Inland Water Quality Monitoring Using Remote Sensing: an Australian Perspective
Malthus, Tim1; Hestir, Erin1; Dekker, Arnold1; Anstee, Janet1; Botha, Elizabeth1; Cherukuru, Nagur1; Brando, Vittorio1; Clementson, Lesley2; Oliver, Rod1; Lorenz, Zygmunt1
1CSIRO Land and Water, AUSTRALIA; 2CSIRO Division of Marine and Atmospheric Research, AUSTRALIA

Australia’s inland water quality is ranked among the worst of the developed countries and it is getting poorer (Dekker and Hestir 2012, Emerson et al. 2012). Similar to the challenges facing many countries, existing data are scarce and declining, have poor geographic and temporal coverage, and may be of questionable accuracy (Srebotnjak et al. 2012). Consistent and accurate information on inland water quality over wider areas of the continent are required such that current condition can be assessed and changes in response to other impacts such as changes in land use, fires, flooding and climate change investigated (Salmaso and Mosello 2010, Vorosmarty et al. 2005). Such assessments are needed across a range of scales, from continuous in situ measurements to satellite remote sensing for synoptic supra-regional investigations. Approaches at different scales are complementary; assessment at each scale supports the other, but traditional in situ sampling approaches require repeated travel often to remote areas and costly laboratory analyses. Optical remote sensing offers a method to objectively assess inland water quality over multiple spatial scales. However, while ocean water colour remote sensing is relatively mature, both empirical and semi-analytical algorithms for inland water quality may suffer from several limitations: retrieval of information is often on only a single water quality constituent, specific sensor applicability, the requirement for ongoing coincident in situ data for parameterization, and limited transferability across different inland water optical types, time and concentration ranges (Matthews 2011, Odermatt et al. 2012). The dearth of globally representative in situ water quality data for inland waters, particularly Specific Inherent Optical Properties (SIOPs), prevents understanding the range of variability in inland water types necessary for the development of algorithms for widespread application. Understanding of the spectral shape, variability and relative contributions of phytoplankton, non-algal particles and dissolved matter to total scattering, backscattering and absorption in the water column is required if we are to achieve this goal (GEO 2011). Collation, standardization, and meta-analyses of existing data are needed to understand variability and to inform priority areas for future sampling efforts.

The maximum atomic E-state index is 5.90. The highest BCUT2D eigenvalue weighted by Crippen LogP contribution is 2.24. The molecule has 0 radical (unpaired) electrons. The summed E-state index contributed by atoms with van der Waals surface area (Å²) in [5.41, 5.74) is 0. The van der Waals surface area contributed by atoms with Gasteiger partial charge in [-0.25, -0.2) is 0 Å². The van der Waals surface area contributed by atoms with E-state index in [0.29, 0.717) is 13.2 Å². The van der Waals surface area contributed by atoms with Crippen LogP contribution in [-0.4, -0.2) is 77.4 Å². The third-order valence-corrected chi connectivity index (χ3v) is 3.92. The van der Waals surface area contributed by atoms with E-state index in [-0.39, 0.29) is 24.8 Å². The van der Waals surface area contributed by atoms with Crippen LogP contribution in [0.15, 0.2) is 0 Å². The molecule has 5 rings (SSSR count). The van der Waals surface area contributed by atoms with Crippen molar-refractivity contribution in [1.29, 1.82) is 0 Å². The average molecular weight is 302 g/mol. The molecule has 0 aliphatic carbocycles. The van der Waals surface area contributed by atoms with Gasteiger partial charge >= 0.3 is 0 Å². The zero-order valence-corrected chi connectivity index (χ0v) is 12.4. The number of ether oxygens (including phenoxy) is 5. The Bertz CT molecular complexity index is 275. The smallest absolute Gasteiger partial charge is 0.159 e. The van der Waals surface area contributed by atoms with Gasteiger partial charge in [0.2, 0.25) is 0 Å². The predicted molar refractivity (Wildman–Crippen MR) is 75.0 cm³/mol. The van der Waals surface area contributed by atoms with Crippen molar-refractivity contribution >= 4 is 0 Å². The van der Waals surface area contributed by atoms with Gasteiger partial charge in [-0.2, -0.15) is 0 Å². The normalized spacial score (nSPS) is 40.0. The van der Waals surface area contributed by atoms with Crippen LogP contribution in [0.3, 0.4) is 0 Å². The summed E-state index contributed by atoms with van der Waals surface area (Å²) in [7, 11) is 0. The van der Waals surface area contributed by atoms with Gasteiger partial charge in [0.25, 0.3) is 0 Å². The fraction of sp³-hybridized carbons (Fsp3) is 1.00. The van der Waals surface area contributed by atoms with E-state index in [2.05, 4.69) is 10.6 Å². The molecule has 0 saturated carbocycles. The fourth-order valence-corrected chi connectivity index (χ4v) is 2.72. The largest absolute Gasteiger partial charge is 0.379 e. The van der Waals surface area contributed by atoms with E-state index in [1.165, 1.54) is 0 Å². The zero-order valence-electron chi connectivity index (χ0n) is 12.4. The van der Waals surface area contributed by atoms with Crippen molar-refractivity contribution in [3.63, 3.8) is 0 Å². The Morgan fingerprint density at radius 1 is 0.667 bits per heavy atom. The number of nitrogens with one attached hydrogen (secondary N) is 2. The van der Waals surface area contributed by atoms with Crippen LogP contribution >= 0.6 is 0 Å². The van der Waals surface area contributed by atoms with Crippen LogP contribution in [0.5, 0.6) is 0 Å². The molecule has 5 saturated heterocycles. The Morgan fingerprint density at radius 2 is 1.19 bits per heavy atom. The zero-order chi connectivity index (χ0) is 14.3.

2. INCREASING AUSTRALIAN UNDERSTANDING Unique algorithms for the detection of several water quality parameters from the reflected light from a water body have been developed by CSIRO's Division of Land and Water, employing an adaptive linear matrix inversion approach. The algorithm is used to remotely detect optically active water quality variables (chlorophyll, cyanobacterial pigments, organic and inorganic sediments and dissolved organic matter) from satellite and in situ spectroradiometric observations. By varying SIOP shape and amplitude parameters through a small group of predetermined conditions, the algorithm creates a set of candidate model parameter sets that correspond to a naturally occurring set of SIOP shape and amplitude parameters estimated from a suite of in situ measurements and samples collected concurrently during a field campaign. The inverse problem is then constrained by only considering a limited number of naturally occurring parameter sets. Thus unnatural or highly unlikely combinations of parameters are avoided. This approach allows more accurate retrieval of water quality parameters than compared to previous 'fixed' parameter approaches (Brando et al. 2012). Its application to satellite data over inland waters may allow regional and continental assessment of many of Australia's inland waters.
This paper presents the results of recent research aimed at collating existing and new optical water quality data for Australian inland waters and testing the adaptive linear matrix inversion algorithm for retrieval in both in situ spectroradiometric methods and remotely sensed data. We present the result of analyses of existing and currently obtained in situ optical data for Australian waters to highlight known optical variability and to target areas for further investigation. The paper also presents the results of applications at regional and local scales to ENVISAT MERIS and DigitalGlobe World- View 2 sensor data and draws conclusions with respect to the potential abilities of Sentinel 2 and Sentinel 3 data for mapping blooms and other optical water quality parameters in Australian and other inland waters.

3. CONCLUSIONS The project provides the basis for a library of optical characteristics of Australian inland waters which allows for algorithm optical parameterization that better matches the optical conditions observed and leads to more accurate retrieval of water quality parameters from satellite observations. Thus a framework is being established for an approach to systematically monitor Australian inland waters that will serve as a blueprint for approaches to monitoring inland water quality at global scales (Malthus et al. 2012). The paper will set out the ongoing challenges toward realizing the goal of accurate inland water quality products over wider spatial areas. These include sensor spatial resolution, cloudiness, atmospheric correction, limited in situ data with which to both provide adequate validation and to adequately parameterize algorithms.